Psychology professor, author, and researcher Timothy D. Wilson 72F delivered the inaugural lecture of the Cognitive Science Distinguished Alumni Lecture Series on October 6, 2011.
Wilson, the Sherrell J. Aston Professor of Psychology at the University of Virginia, spoke about his book Redirect: The Surprising New Science of Psychological Change. Based on his years of research in the field of social psychology, the book focuses on the technique of “story editing.” The psychological method is used to help people make positive change by altering the “stories” that shape their outlook and approaches to life.
“We all tell ourselves stories to make sense of the world. These stories ultimately determine if we will lead healthy, productive lives or get into trouble,” said Wilson. “I will discuss what story editing is, how it has been used, and its limitations.”
Originally a student at Williams College, Wilson was spending his third year at Mount Holyoke College when he took a course at Hampshire taught by Joel Meister and Michael Cole. The young school, then in its second year, impressed him. Hampshire had developed a “Fellows” program at the time, as none of the traditional students had yet reached the Div III level. By bringing in upperclass students from other schools, the belief was that they would help establish a high level of work and research. Wilson was accepted as a Fellow, and spent 1972-73 at Hampshire.
“I fell in love with the philosophy of self-guided learning and independent research. It was a lively and exciting place. There was an esprit de corps, a feeling that we were inventing things from the ground up,” said Wilson. “What really appealed to me was that I could focus on research.”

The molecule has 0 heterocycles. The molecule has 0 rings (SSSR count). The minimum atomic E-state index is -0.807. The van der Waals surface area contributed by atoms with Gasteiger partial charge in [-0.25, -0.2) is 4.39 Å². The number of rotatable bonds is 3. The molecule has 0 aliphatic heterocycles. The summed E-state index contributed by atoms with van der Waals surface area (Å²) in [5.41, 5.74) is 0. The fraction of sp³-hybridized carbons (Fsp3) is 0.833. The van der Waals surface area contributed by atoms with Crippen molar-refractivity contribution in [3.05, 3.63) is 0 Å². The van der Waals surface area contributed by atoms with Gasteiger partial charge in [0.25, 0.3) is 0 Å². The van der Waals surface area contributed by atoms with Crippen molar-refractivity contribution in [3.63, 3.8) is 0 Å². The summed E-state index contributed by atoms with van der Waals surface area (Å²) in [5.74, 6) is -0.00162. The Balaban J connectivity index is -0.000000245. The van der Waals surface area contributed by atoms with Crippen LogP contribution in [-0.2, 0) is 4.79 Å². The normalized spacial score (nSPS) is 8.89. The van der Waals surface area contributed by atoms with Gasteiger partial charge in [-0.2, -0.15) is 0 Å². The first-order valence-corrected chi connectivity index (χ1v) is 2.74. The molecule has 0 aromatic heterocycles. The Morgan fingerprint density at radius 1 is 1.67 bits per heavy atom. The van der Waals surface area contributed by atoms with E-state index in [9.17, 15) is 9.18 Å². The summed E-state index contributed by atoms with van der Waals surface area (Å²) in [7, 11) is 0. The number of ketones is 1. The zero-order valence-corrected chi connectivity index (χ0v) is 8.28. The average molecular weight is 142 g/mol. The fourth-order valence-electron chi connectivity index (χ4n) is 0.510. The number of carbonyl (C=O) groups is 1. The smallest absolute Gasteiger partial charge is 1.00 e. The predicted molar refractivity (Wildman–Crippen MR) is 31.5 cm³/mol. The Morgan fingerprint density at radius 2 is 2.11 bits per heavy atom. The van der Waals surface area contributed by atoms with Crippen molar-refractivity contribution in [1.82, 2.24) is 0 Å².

He continued that social psychology research at the University of Michigan, where Wilson completed his graduate and Ph.D. work and collaborated with psychology professor Richard Nisbett. In 1977, the two co-wrote a paper published in the journal Psychological Review titled "Telling More than We Can Know: Verbal Reports on Mental Processes,” which had a major impact in the field and was a foundation of Wilson’s reputation in the field.
“It was a seminal paper on the cognitive unconscious, and is certainly one of the most influential papers in social psychology over the last forty years,” says Hampshire College Professor of Psychology Neil Stillings.
In 2009 Wilson was elected to the American Academy of Arts and Sciences.
He has taught at the UVA since 1979, where he has received the All University Outstanding Teaching Award and the Distinguished Scientist Award. In addition to Redirect, Wilson is the author of Strangers to Ourselves: Discovering the Adaptive Unconscious and numerous articles on self-knowledge.
The Cognitive Science Distinguished Alumni Lecture Series is sponsored by the School of Cognitive Science and the SPARC (Supporting Professional Alumni Returning to Campus) fund.